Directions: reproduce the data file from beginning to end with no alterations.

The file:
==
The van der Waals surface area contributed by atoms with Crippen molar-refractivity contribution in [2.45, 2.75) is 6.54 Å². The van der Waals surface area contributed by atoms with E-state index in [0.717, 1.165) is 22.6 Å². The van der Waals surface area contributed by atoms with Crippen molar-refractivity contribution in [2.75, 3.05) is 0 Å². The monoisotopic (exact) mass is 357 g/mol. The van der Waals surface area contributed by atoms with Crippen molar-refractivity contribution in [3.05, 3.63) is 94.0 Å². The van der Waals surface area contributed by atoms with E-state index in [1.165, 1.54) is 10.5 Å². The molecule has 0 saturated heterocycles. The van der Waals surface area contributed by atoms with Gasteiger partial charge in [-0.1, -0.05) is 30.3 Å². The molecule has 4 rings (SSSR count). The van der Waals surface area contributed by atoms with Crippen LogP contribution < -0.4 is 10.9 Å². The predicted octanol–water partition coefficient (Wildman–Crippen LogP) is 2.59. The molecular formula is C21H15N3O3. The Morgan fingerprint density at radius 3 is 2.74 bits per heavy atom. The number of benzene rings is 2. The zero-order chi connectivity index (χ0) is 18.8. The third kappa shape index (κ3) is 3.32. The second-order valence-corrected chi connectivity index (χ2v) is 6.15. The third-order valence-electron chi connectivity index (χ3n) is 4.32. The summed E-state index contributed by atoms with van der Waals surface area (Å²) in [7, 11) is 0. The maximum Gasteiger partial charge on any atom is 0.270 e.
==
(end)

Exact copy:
The van der Waals surface area contributed by atoms with Crippen molar-refractivity contribution in [2.45, 2.75) is 6.54 Å². The van der Waals surface area contributed by atoms with E-state index in [0.717, 1.165) is 22.6 Å². The van der Waals surface area contributed by atoms with Crippen molar-refractivity contribution in [2.75, 3.05) is 0 Å². The monoisotopic (exact) mass is 357 g/mol. The van der Waals surface area contributed by atoms with Crippen molar-refractivity contribution in [3.05, 3.63) is 94.0 Å². The van der Waals surface area contributed by atoms with E-state index in [1.165, 1.54) is 10.5 Å². The molecule has 0 saturated heterocycles. The van der Waals surface area contributed by atoms with Gasteiger partial charge in [-0.1, -0.05) is 30.3 Å². The molecule has 4 rings (SSSR count). The van der Waals surface area contributed by atoms with Crippen LogP contribution < -0.4 is 10.9 Å². The predicted octanol–water partition coefficient (Wildman–Crippen LogP) is 2.59. The molecular formula is C21H15N3O3. The Morgan fingerprint density at radius 3 is 2.74 bits per heavy atom. The number of benzene rings is 2. The zero-order chi connectivity index (χ0) is 18.8. The third kappa shape index (κ3) is 3.32. The second-order valence-corrected chi connectivity index (χ2v) is 6.15. The third-order valence-electron chi connectivity index (χ3n) is 4.32. The summed E-state index contributed by atoms with van der Waals surface area (Å²) in [7, 11) is 0. The maximum Gasteiger partial charge on any atom is 0.270 e.